From Court to Caravan Chinese Tomb Sculptures from the Collection of Anthony M. Solomon



In their striking vitality and decorative brilliance, Chinese tomb sculptures stand unrivaled among the ceramic traditions of the ancient world. The practice of placing ceramic sculptures in tombs arose in response to changes in Chinese beliefs concerning society and the afterlife that occurred between the sixth and third centuries B. C. E. During the Shang dynasty (ca. 16th – 1050 B.C.E.) human and animal sacrificial victims were buried in the tombs of the elite, no doubt intended to serve the tomb occupants in eternity. After the end of the Shang the practice of human declined dramatically, and from around the third century B.C.E. ceramic figures began to be placed in tombs. Possibly, these were considered substitutes for the sacrificial victims; at the very least, they symbolized not merely the continuing existence of the tomb occupant in the afterlife, but also the maintenance of his social status and military power, as well as his protection.

The earliest ceramic tomb sculptures generally represent military figures – the terracotta army of the First Emperor of Qin (r. 221-210 B.C.E.) is the most grandiose example of this theme—but during the Han dynasty (206 B.C.E. –220 C.E.) the range widened to include many different subjects—court attendants, entertainers, and farmyard animals—that reflect the social, religious, cultural, and economic life of the deceased. The turbulent period of disunion that followed the collapse if the Han dynasty saw the re-emergence of warriors as well as the appearance of subjects such as camels and foreigners that reflect the influence of the Silk Road on Chinese society and culture. The first half of the Tang period (618-907) represents the peak of ceramic tomb sculpture, with huge amounts of resources devoted to its production. Although destined for the grave, tomb sculptures were prestige items, inspected and admired by mourners at funerals of the elite. Indeed, texts bemoan the extravagance of the burials, and the Tang court tried to impose sumptuary regulations on the size and number of tomb figures.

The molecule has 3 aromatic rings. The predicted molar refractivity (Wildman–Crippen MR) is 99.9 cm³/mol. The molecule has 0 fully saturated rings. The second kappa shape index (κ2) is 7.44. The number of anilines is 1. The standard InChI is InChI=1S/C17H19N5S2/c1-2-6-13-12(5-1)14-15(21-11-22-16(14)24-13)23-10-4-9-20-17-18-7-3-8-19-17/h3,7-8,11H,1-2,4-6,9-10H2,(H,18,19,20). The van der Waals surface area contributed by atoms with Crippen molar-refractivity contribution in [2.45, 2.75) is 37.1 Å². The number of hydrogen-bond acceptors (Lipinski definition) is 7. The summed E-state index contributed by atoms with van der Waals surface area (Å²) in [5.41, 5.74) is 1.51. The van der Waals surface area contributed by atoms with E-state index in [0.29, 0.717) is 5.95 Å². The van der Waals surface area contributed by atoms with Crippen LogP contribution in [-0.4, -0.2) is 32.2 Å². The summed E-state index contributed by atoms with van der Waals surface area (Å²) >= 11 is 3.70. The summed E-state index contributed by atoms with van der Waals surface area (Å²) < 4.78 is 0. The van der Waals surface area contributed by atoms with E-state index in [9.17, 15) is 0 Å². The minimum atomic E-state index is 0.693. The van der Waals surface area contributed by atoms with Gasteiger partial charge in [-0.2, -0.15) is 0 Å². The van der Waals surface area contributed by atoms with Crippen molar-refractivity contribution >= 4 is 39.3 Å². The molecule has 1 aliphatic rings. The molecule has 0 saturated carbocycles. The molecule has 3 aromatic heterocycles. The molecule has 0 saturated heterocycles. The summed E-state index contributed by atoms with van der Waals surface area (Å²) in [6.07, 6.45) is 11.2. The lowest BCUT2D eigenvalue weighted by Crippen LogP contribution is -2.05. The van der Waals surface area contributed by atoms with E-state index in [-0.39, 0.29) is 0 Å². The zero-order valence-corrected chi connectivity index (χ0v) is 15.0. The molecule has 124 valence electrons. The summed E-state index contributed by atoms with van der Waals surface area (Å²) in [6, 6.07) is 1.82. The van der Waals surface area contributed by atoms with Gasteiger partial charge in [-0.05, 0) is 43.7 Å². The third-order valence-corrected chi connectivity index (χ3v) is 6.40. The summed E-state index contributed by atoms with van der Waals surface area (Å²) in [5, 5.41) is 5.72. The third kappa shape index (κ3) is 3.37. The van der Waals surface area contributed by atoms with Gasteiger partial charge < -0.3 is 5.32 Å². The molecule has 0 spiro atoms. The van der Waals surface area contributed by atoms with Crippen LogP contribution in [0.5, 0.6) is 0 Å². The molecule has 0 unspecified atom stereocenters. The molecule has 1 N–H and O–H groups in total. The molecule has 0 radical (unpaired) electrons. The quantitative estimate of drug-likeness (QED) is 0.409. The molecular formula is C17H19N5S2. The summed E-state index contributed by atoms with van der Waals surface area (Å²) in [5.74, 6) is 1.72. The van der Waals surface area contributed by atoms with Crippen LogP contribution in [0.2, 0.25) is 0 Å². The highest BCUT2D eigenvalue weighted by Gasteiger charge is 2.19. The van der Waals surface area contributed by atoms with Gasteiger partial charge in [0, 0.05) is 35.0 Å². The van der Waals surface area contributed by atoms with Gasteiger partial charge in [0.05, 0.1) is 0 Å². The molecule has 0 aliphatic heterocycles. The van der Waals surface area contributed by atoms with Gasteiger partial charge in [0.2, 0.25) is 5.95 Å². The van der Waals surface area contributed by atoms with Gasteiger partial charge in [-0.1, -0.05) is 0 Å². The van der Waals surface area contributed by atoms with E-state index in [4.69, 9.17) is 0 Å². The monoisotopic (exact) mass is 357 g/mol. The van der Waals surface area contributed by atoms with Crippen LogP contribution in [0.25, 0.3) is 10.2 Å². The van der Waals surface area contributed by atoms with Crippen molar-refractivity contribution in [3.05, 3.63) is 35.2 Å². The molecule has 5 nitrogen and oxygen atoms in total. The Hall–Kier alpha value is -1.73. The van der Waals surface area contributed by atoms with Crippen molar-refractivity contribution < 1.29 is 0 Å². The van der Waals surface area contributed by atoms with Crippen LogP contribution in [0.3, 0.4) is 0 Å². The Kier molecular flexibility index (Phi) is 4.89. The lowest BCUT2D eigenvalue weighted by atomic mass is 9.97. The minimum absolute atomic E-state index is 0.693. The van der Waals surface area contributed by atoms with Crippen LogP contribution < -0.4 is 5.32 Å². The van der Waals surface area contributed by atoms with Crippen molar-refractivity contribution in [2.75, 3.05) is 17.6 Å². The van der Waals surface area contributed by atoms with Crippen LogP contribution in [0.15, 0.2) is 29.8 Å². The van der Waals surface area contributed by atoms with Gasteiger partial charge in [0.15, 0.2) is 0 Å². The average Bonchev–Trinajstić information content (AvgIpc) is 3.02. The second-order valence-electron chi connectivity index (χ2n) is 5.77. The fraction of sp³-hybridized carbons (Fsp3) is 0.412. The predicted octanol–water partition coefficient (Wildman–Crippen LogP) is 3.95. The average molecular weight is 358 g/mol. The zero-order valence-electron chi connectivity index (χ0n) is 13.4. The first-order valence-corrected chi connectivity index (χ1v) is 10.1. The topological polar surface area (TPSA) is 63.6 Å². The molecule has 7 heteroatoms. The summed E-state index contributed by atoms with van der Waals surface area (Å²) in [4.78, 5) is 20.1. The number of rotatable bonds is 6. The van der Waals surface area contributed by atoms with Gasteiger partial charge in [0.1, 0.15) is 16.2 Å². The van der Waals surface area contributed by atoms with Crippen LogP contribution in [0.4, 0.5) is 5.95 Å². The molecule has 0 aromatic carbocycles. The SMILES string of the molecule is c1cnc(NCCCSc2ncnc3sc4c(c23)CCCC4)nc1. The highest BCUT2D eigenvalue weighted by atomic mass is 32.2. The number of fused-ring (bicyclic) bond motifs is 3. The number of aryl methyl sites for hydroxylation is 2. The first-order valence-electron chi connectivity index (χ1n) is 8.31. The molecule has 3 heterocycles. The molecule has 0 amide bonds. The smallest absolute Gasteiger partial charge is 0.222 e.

This exhibition presents more than fifty sculptures, ranging in date from Han through Tang, drawn from one of the finest collections in the United States. Unlike many collections that have often focused on Tang period pieces decorated with color glazes, the Soloman Collection highlights the tradition of unglazed pieces decorated with painted and gilded details, and is also unusually strong in the period of disunion between Han and Tang.

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